He has surely come a long way from his bhangra days. Meet Fakhr-e-Alam, singer-turned-businessman, and now, the new chairman of censor board, Sindh.
While speaking to members of the press at the Karachi Press Club on Thursday evening, Alam said, “The word ‘censorship’ has a negative connotation in the West. I will throw this word out of our vocabulary — rather it should be called film certification.”
He pointed out the flaws in the Sindh Motion Act 2011, saying, “It is a vague document. It fails to ascertain how one will be penalised if rules are violated.”
He also took notice of the fact that cinemas are not playing the national anthem before featuring a film, which was a common practice in the past. Alam stressed that he would take action against those violating the clause. “Cinema is on the road to revival, and the foundation stones need to be laid in a better manner,” he said.
Alam announced plans to build the Sindh Film Certification and Development Authority, and do away with red-tape in the industry.
He also pledged to take notice of the fact that cable operators are showing films on TV, violating rules set by Pemra. “After all, it is my concern that there are certain films that are being screened,” he said. Alam stressed on one such film, Grand Masti, that has recently been run on TV. He said, “This is a clear-cut violation of the rules, and I make sure to take notice of it.”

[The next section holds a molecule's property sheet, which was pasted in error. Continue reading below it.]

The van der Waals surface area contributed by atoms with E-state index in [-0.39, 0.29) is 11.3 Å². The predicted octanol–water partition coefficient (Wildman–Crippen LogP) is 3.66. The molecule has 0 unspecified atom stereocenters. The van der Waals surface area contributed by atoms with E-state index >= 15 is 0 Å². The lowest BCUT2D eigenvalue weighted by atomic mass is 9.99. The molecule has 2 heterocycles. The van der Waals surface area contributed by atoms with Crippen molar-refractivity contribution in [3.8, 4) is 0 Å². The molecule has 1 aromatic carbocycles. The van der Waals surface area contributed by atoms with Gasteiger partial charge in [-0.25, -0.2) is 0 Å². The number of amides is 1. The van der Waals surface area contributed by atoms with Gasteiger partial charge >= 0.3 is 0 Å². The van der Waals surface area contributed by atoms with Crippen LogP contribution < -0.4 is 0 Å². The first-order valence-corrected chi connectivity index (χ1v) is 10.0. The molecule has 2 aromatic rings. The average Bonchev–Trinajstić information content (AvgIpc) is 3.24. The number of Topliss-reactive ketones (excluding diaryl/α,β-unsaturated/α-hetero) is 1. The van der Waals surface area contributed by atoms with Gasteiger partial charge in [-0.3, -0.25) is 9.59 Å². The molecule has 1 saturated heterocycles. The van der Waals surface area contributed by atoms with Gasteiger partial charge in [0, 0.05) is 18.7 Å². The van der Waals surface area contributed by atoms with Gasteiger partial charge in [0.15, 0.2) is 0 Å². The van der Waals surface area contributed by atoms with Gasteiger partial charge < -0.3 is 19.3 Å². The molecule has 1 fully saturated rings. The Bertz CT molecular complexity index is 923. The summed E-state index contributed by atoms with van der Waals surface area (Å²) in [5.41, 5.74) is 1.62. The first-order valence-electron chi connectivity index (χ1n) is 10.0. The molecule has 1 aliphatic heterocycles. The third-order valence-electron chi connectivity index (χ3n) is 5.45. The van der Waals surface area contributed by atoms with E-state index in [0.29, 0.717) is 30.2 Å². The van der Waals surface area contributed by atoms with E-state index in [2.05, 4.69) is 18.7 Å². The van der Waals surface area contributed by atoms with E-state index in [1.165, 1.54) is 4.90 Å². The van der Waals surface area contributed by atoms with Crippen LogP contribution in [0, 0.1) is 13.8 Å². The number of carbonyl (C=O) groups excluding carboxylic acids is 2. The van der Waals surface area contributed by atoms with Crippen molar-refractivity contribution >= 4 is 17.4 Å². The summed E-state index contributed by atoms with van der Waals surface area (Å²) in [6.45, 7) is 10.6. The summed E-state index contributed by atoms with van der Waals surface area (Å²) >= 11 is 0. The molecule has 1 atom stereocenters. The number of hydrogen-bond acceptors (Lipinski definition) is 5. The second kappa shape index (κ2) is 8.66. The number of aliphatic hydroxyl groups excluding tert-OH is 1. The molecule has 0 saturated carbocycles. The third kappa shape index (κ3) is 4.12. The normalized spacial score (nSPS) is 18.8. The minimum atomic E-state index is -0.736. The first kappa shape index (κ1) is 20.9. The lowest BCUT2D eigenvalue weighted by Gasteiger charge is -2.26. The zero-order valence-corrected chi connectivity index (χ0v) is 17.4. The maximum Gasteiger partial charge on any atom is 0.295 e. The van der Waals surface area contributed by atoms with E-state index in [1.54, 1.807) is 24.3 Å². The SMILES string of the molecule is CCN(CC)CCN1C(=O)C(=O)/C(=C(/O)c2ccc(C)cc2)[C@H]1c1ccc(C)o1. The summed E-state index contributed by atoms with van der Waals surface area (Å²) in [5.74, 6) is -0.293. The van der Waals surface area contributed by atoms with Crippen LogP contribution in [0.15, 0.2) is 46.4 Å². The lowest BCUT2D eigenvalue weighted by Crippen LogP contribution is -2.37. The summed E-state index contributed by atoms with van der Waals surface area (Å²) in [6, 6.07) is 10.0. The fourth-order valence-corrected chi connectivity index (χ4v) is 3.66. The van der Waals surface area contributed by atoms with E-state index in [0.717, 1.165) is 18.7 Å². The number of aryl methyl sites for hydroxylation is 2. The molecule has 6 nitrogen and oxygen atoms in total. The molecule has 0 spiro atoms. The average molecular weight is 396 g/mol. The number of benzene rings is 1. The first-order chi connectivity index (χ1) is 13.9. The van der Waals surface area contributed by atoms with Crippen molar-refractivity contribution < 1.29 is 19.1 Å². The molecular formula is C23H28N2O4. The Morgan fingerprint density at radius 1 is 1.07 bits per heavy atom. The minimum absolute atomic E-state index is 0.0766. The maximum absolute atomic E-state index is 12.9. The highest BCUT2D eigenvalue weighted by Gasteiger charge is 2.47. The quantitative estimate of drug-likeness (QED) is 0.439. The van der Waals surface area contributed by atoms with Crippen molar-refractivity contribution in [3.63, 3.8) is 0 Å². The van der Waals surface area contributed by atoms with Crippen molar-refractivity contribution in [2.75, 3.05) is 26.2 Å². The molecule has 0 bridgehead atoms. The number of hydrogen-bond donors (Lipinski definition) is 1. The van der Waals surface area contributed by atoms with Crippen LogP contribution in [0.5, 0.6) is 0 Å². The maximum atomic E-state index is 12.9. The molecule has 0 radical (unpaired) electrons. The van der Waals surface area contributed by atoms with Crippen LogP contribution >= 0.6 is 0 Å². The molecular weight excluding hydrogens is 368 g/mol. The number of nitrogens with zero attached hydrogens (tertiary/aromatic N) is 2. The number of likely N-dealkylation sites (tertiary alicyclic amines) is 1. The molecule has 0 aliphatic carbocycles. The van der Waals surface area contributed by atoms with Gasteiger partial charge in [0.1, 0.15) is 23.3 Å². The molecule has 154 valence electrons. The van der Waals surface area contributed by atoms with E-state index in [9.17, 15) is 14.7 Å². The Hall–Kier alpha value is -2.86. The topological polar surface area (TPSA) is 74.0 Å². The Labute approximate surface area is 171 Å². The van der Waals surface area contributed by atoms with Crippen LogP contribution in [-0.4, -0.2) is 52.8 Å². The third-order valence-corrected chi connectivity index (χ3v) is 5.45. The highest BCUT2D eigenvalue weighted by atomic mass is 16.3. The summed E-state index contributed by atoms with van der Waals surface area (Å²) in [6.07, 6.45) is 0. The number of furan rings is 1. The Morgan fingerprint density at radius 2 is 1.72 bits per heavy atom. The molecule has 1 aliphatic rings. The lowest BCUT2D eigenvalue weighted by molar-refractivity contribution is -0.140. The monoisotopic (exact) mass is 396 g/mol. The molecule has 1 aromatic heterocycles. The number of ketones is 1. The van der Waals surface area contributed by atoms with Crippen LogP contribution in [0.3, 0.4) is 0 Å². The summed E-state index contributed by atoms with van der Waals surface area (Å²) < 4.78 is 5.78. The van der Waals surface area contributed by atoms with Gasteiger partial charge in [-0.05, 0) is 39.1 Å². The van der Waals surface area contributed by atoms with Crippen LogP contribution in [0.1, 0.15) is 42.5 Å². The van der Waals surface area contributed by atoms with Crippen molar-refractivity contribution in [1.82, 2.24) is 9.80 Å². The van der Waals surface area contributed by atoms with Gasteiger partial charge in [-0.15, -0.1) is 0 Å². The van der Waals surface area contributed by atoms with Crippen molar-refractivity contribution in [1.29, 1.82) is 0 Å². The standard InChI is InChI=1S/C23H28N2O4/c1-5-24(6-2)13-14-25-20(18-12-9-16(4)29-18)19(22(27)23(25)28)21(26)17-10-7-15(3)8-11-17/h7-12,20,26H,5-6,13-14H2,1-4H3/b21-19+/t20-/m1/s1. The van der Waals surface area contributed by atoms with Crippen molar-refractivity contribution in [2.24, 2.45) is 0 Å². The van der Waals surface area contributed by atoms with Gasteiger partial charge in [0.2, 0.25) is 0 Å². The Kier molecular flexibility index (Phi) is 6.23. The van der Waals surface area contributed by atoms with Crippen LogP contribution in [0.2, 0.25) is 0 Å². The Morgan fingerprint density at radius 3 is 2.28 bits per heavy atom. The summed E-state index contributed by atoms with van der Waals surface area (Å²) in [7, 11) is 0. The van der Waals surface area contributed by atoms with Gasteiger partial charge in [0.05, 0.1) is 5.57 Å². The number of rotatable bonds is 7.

Under the authority that Alam plans to set up, he intends to house an enforcement wing which will keep a check on the illegal sale of DVDs and CDs in the market.
As far as setting up the authority is concerned, he said, “I am aiming at a physical structure of this Certification Development Authority, more like Islamabad’s National Film Development Corporation Limited (Nafdec). He also said the current board focuses on shortcuts, and there are loopholes. He was of the view that the gross violation of laws will now be dealt with a severe form of penalty.
As far as censoring is concerned, he said, “We censor parts of a movie, but they are still seen by viewers on the silver screen.”
“I plan on keeping a DVD cut version copy with myself, as I provide the original DVD cut version to the cinema owner, this way I will be sure of what should be viewed and what should not be. This compliance will be fulfilled by cinema owners,” he said.
Published in The Express Tribune, September 21st, 2013.